"The force that drives the water through the rocks
Drives my red blood"

"How at the mountain spring the same mouth sucks."

"And I am dumb to tell the hanging man
How of my clay is made the hangman's lime."

"And I am dumb to tell a weather's wind
How time has ticked a heaven round the stars."

Ah do not ask, as our own poet Patrick Kavanagh put it, "for reason's payment."  Just read and re-read and re-read this wonderful poem aloud, and the meaning will drop aurally into your heart.  It will not fail to move you.  Let the words trip off your tongue with relish and the meaning will leap into your mind in sure repayment for your enthusiastic efforts. 

Above a picture of a young Dylan Thomas

Friday, June 27, 2008

Raiding My Anthologies - Some Favourite Poems 2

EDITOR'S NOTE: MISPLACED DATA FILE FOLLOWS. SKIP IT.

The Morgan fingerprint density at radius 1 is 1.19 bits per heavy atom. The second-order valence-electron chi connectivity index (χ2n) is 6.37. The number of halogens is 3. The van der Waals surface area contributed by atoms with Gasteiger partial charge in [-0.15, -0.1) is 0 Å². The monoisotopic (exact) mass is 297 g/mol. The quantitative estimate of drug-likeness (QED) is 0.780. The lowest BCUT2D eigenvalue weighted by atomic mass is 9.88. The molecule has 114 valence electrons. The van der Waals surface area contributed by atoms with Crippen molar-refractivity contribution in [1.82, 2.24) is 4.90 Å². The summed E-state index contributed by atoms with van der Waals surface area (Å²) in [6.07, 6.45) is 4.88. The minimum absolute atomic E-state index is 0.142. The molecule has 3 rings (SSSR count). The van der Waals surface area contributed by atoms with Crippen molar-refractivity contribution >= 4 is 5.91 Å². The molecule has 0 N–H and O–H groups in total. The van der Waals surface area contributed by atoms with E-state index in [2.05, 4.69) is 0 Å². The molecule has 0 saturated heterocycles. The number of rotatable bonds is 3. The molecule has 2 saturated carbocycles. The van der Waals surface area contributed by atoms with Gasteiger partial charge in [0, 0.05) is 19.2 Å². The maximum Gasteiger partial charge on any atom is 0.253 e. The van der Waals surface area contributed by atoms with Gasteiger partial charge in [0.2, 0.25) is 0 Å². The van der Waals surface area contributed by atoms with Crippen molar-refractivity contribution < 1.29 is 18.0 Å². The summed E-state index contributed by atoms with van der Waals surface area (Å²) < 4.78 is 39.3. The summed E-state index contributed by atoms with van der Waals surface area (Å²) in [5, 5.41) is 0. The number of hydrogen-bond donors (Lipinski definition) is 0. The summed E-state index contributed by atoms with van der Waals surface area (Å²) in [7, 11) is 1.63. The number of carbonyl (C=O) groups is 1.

Poets writing about their children, needless to say, is a common theme in literature.  After all, the birth of new life is perhaps the most enriching and emotionally moving experience any parents have the privilege of having.  The last poem I presented to you was one by our very own James Joyce.  Now, I would like to take you back a couple of centuries to the English Romantic poets, the poets of the Lake District especially, and to the the wonderful Samuel Taylor Coleridge (1772 – 1834) in particular.  I have written much about STC in these pages before as he remains my favourite Romantic poet, because of his sheer humanity, his times of sheer excess, his brilliance and vulnerability so intertwined, his love of languages and philosophy and his genuineness and honesty.  See the following link for my previous comments: Samuel Taylor